If Jesus and Melchizedek are two peas in a pod, then what is true of Jesus has to be true of Melchizedek. Therefore, if Jesus was made like his brothers in every way, then so was Melchizedek, meaning Melchizedek was human, not angelic.
Perfection was attained through Jesus Christ, but it was attainable, or in other words, it could have been obtained through Melchizedek. If perfection was only possible through the perfect life of a human, as this passage says that it was, and since perfection was possible through Melchizedek, he had to be human.
The sacrifice of an angel would not have brought us perfection, only the death of a blameless man could accomplish that. Since man was born into sin, man on his own could never become a perfect sacrifice. God would have to intervene. He would have to arrange for a sinless man to come into the world. He did. That man was Jesus Christ, for whom Melchizedek was an exact look-alike.

So who was this Melchizedek?

The bible calls him a "man" in Hebrews 7:4 (Now consider how great this man was, unto whom even the patriarch Abraham gave the tenth of the spoils.).
Are we to just discount this and go on?
Of course not. What we need to do is to unearth the truth of this.

The original Greek word used here is "tis", which is an indefinite pronoun meaning "some person or object, any person or object, a kind of man or thing, partly man".
It is not the word "anthropoktonos" which means "man-faced, a human being".
Nor is it the word "anthropimos" which means "human, common to man, mankind, after the manner of men".
These two words are Greek terms used to specifically refer to a human being. The word used here in Hebrews to describe Melchizedek is not such a term. Instead, it is simply an indefinite pronoun, which could mean "he, she, or it". This word that the King James Translators translated as "man" does not prove Melchizedek was a human being.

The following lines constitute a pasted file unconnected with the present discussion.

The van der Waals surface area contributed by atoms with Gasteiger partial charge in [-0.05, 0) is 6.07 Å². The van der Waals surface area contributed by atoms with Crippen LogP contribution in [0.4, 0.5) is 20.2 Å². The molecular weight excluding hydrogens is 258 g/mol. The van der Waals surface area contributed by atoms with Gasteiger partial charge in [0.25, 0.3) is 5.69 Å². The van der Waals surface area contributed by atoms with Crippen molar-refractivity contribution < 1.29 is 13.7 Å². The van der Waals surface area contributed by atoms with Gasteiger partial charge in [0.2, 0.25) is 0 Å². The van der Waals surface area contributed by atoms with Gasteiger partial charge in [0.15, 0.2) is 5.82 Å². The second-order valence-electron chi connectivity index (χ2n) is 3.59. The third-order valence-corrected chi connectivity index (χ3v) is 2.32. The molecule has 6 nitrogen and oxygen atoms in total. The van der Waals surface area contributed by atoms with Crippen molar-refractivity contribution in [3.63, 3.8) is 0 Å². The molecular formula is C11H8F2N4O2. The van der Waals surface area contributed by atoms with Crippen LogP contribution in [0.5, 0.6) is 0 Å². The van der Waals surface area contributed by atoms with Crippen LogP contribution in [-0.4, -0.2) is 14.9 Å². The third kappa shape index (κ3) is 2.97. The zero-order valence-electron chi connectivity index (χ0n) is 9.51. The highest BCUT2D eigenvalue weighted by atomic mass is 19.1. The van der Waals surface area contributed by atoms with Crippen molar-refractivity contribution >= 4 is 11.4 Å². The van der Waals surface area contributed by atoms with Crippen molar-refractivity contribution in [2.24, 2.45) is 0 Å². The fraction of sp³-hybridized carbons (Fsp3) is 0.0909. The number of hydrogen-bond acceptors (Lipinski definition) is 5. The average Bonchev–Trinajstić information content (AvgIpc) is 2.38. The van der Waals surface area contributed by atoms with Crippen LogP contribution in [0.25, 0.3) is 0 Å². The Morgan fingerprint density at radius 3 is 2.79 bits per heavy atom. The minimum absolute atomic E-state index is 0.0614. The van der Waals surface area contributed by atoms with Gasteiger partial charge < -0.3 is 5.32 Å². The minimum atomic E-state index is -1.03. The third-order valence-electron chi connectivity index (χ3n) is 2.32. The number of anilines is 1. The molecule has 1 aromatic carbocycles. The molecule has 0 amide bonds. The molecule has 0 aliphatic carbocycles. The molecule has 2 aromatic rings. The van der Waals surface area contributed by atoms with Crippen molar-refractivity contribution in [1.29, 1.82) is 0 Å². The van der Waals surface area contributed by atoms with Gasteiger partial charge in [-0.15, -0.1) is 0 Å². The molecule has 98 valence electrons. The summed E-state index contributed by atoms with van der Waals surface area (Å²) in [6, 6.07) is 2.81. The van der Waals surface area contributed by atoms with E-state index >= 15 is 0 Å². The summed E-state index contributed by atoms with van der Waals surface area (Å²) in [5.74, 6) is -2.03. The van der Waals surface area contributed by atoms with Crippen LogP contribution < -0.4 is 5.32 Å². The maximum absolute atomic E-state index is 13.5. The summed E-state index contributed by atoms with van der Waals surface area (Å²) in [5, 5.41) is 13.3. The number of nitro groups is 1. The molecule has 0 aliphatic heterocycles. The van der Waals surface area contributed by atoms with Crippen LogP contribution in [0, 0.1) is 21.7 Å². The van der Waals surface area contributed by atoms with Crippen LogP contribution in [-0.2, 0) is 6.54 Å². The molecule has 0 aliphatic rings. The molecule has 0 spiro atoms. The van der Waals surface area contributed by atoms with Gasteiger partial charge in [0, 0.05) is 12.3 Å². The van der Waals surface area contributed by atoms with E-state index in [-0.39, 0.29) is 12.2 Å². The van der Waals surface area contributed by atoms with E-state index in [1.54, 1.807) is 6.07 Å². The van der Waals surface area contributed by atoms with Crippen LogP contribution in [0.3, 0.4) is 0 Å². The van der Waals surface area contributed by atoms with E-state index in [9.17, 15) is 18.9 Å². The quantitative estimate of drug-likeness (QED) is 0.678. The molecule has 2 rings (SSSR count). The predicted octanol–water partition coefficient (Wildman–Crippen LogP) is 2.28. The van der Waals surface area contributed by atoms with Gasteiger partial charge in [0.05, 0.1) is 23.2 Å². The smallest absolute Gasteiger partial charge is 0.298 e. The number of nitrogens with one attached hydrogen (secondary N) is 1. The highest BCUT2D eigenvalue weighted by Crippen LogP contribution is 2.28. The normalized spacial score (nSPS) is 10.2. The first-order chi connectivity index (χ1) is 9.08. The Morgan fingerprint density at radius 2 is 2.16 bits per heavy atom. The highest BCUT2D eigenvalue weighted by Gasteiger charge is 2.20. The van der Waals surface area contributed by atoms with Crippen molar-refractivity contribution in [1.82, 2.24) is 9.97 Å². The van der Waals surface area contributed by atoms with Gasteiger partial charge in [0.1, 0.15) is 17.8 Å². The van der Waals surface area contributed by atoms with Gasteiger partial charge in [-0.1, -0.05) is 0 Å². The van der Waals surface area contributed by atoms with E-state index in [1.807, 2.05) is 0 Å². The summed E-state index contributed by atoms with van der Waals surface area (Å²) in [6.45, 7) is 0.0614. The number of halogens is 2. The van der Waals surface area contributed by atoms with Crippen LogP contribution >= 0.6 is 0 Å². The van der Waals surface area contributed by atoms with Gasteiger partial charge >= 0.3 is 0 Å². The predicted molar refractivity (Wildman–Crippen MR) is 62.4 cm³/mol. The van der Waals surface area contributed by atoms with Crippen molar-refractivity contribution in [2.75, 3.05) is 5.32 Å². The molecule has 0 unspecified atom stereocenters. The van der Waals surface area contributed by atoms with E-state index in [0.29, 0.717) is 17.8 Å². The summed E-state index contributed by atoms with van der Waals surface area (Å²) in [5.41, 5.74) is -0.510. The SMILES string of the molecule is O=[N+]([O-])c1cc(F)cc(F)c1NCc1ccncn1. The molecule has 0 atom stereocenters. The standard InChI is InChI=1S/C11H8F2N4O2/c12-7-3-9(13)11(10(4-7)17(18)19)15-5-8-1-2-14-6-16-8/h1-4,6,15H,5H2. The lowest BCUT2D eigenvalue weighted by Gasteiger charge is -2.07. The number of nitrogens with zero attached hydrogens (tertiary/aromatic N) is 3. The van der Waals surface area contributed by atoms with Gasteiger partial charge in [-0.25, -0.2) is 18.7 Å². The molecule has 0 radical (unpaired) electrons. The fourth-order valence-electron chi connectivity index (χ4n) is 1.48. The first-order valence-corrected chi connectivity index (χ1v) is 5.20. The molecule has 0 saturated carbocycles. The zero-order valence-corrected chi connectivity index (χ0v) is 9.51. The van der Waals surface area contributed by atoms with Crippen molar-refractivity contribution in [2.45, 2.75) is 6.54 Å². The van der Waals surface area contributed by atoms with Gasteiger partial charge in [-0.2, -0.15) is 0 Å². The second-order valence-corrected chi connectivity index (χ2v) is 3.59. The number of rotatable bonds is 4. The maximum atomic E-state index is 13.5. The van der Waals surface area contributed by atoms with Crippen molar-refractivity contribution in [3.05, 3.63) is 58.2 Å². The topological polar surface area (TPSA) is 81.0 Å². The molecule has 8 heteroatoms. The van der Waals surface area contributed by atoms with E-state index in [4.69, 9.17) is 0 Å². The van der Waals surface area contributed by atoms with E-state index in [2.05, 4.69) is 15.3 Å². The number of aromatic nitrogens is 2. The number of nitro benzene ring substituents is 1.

Specifically, the verse could read "consider how great he was", or "consider how great this person was", or "consider how great this kind of man was", or "consider how great this part of man was".
Conclusion: the word "man" used here was not utilized for the purpose of proving that Melchizedek was a mortal human. It was an inexact designator which meant "he, she, or it". Knowing this, we don't have to classify Melchizedek as a mere mortal. The word "man", then, is not discounted, but researched and understood.

However, if perfection could only be attained through the sacrifice of a man, (Hebrews 2:17) then Melchizedek had to be a man in some way, just as Jesus was a man.
If we use the pattern of Jesus, of which Melchizedek was a copy, we see that he was both fully man, and fully God. Just as Jesus was a man with a soul, but also fully God, so was Melchizedek both soul and Spirit. If perfection was attainable through Melchizedek, then he had to have been Man, and he had to be without sin. In this way, he was just like Jesus Christ.

1st Timothy 3:16 sums it up when it says:

Beyond all question, the mystery of godliness is great:
He appeared in a body,
was vindicated by the Spirit,
was seen by angels,
was preached among the nations,
was believed on in the world,
was taken up in glory.

This passage is speaking of Jesus, but you can see the reflection of Melchizedek in the words. If you take out the passages unique to Jesus Christ as the Messiah (which Melchizedek was not), you would have:

Beyond all question, the mystery of godliness is great:
He appeared in a body,
was taken up in glory.

This is how it came to be that he had no father or mother, no beginning of days, nor end of life.

Who was this Melchizedek? He was a Son of God.

There are only three people described in the bible as being a "Son of God". These are Adam, (Luke 3:38 - the son of Enosh, the son of Seth, the son of Adam, the son of God.), Jesus (Matthew 14:32 - Then those who were in the boat worshiped him, saying, "Truly you are the Son of God."), and Melchizedek (Hebrews 7:3 - Without father or mother, without genealogy, without beginning of days or end of life, like the Son of God he remains a priest forever.).